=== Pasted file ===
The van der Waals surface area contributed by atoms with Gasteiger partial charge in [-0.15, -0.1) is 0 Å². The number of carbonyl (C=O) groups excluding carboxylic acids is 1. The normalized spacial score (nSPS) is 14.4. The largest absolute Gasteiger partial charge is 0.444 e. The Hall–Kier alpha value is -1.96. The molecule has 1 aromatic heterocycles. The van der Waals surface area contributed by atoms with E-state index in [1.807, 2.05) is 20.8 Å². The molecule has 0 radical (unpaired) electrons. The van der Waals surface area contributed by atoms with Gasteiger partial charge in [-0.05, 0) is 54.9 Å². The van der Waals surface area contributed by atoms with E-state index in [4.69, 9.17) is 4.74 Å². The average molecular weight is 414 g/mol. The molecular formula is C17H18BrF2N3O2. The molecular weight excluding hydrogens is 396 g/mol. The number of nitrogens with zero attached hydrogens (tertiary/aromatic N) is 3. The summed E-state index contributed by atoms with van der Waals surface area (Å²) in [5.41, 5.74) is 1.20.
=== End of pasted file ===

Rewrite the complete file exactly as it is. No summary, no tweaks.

The van der Waals surface area contributed by atoms with Gasteiger partial charge in [-0.15, -0.1) is 0 Å². The number of carbonyl (C=O) groups excluding carboxylic acids is 1. The normalized spacial score (nSPS) is 14.4. The largest absolute Gasteiger partial charge is 0.444 e. The Hall–Kier alpha value is -1.96. The molecule has 1 aromatic heterocycles. The van der Waals surface area contributed by atoms with E-state index in [1.807, 2.05) is 20.8 Å². The molecule has 0 radical (unpaired) electrons. The van der Waals surface area contributed by atoms with Gasteiger partial charge in [-0.05, 0) is 54.9 Å². The van der Waals surface area contributed by atoms with E-state index in [4.69, 9.17) is 4.74 Å². The average molecular weight is 414 g/mol. The molecular formula is C17H18BrF2N3O2. The molecular weight excluding hydrogens is 396 g/mol. The number of nitrogens with zero attached hydrogens (tertiary/aromatic N) is 3. The summed E-state index contributed by atoms with van der Waals surface area (Å²) in [5.41, 5.74) is 1.20.